In Connecticut, African Americans are twice as likely to have their cars searched for contraband than white drivers during a police stop, even though the majority of contraband found in traffic stops were found in cars belonging to white drivers, a study conducted by Central Connecticut State University found.
The study looked at more than 360,000 traffic stops over an eight-month period in Connecticut, an found that while African Americans make up less than 8 percent of the state’s population, they make up 14 percent of traffic stops. Across the state, African-American drivers have their cars searched for contraband a little over twice as often as white drivers, but 77 percent of contraband found during traffic stops was found in cars driven by white drivers.
Since the study began, nine police departments have been investigated over complaints of racial profiling. For five of the investigated departments, the percentage of stopped drivers who were African American was twice their driving populations in those communities. Only one of the investigated departments, the Farmington Police Department, searched a higher percentage of cars driven by white drivers for contraband than those driven by African Americans. In the other eight, African American drivers had their cars searched for contraband between 1.5 and three times more than white drivers. In all nine of the towns, the majority of contraband found in searched cars belonged to white drivers. Two police departments, the East Windsor and Farmington departments, found contraband in none of the stopped cars driven by African Americans.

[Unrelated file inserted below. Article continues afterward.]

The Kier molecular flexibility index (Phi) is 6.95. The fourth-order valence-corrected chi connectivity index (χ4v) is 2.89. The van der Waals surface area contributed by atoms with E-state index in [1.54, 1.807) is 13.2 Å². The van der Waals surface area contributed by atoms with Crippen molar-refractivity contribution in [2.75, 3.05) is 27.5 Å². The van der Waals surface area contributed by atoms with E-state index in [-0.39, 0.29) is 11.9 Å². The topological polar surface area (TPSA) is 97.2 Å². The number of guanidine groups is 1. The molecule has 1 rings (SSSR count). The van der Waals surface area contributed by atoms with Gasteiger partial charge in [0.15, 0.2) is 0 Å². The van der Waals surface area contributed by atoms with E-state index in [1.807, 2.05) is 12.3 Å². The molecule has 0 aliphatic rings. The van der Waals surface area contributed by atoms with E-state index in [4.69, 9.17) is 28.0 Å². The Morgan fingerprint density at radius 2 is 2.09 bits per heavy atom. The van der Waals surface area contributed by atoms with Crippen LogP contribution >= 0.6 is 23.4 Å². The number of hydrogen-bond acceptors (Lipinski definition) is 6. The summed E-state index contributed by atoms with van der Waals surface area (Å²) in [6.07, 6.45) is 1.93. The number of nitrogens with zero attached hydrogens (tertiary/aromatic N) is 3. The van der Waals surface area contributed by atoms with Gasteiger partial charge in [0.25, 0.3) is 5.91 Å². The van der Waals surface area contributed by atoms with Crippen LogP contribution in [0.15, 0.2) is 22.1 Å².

While these nine police departments were the only ones to be investigated during the course of the study, other communities within the state have shown even higher levels of disparity. In Plymouth, African Americans make up about 0.92 percent of the driving population but 4.95 percent of traffic stops, a rate over five times their percentage of the driving population. In the town of Union, African American drivers are stopped at a rate of over 30 times their share of the driving population.
Connecticut is obviously not alone when it comes to these levels of disparity in traffic stops. A study from early this year found that almost 10 percent of traffic stops in its neighbor, Rhode Island, involve African-Americans, while they only make up about 7.5 percent of the population. In 2013, a North Carolina-based study found that African American drivers made up 30 percent of traffic stops, despite making up only 21 percent of the population and that African American drivers were 77 percent more likely to be searched than white drivers. Studies in both Minnesota and Illinois have found that African Americans are more likely to be pulled over than white drivers but that contraband was more likely to be found in cars driven by white people. The Minnesota stud found that if the rates drivers were pulled over matched the population, 22,500 more white drivers and 18,800 fewer African American drivers in the state would be pulled over that year.
The study in Connecticut, which was conducted by Central Connecticut State University’s Institute for Municipal and Regional Policy, looked at data from 168 Connecticut communities and 102 different police agencies. The institute is still gathering a year’s worth of data and will release its complete findings early in 2015. So far, the study has looked at 366,060 separate stops.
Of all the communities that the study looked at, only 13 did not stop African Americans at a rate higher than their percentage in the state’s driving population. Only three of these communities used municipal police departments; the other ten used either residential state troopers or the state police.
The study isn’t perfect; there is still four months of data left to be collected and analyzed, and there are concerns that certain departments are not reporting all their traffic stops. For example, Redding’s population is less than 7,000 and has made about 1,800 traffic stops, while Stamford, with a population of about 86,000, has reported less than 650, showing that there are some large reporting discrepancies. However, despite these issues, the margin of error across the study was a relatively low 3.73 percent.
Amelia Rosch is an intern for ThinkProgress.